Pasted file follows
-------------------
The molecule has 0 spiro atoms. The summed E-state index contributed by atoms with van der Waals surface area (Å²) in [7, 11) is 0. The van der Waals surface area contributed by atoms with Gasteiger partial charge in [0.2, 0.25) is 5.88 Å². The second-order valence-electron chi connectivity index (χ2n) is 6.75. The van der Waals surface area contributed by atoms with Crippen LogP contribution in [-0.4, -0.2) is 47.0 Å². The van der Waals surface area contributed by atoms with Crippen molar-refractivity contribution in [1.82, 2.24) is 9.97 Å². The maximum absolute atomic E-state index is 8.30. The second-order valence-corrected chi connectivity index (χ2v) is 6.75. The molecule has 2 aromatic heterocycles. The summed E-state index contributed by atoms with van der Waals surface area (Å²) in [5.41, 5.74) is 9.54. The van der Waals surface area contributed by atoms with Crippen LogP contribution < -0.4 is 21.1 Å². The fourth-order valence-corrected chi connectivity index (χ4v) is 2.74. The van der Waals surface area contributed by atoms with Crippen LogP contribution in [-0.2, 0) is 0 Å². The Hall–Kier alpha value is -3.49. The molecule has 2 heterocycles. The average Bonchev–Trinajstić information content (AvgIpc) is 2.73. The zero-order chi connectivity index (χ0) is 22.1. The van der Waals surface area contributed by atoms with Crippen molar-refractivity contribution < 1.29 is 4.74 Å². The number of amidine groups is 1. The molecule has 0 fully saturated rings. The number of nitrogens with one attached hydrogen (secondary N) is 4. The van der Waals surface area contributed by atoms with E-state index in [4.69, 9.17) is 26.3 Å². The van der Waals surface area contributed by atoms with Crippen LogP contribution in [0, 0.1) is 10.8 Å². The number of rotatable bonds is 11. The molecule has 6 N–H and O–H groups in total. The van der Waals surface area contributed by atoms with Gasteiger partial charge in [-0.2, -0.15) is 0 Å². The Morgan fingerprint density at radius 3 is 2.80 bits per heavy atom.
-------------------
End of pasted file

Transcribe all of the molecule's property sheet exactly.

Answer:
The molecule has 0 spiro atoms. The summed E-state index contributed by atoms with van der Waals surface area (Å²) in [7, 11) is 0. The van der Waals surface area contributed by atoms with Gasteiger partial charge in [0.2, 0.25) is 5.88 Å². The second-order valence-electron chi connectivity index (χ2n) is 6.75. The van der Waals surface area contributed by atoms with Crippen LogP contribution in [-0.4, -0.2) is 47.0 Å². The van der Waals surface area contributed by atoms with Crippen molar-refractivity contribution in [1.82, 2.24) is 9.97 Å². The maximum absolute atomic E-state index is 8.30. The second-order valence-corrected chi connectivity index (χ2v) is 6.75. The molecule has 2 aromatic heterocycles. The summed E-state index contributed by atoms with van der Waals surface area (Å²) in [5.41, 5.74) is 9.54. The van der Waals surface area contributed by atoms with Crippen LogP contribution < -0.4 is 21.1 Å². The fourth-order valence-corrected chi connectivity index (χ4v) is 2.74. The van der Waals surface area contributed by atoms with Crippen LogP contribution in [-0.2, 0) is 0 Å². The Hall–Kier alpha value is -3.49. The molecule has 2 heterocycles. The average Bonchev–Trinajstić information content (AvgIpc) is 2.73. The zero-order chi connectivity index (χ0) is 22.1. The van der Waals surface area contributed by atoms with Crippen molar-refractivity contribution < 1.29 is 4.74 Å². The number of amidine groups is 1. The molecule has 0 fully saturated rings. The number of nitrogens with one attached hydrogen (secondary N) is 4. The van der Waals surface area contributed by atoms with E-state index in [4.69, 9.17) is 26.3 Å². The van der Waals surface area contributed by atoms with Crippen LogP contribution in [0, 0.1) is 10.8 Å². The number of rotatable bonds is 11. The molecule has 6 N–H and O–H groups in total. The van der Waals surface area contributed by atoms with Gasteiger partial charge in [-0.2, -0.15) is 0 Å². The Morgan fingerprint density at radius 3 is 2.80 bits per heavy atom.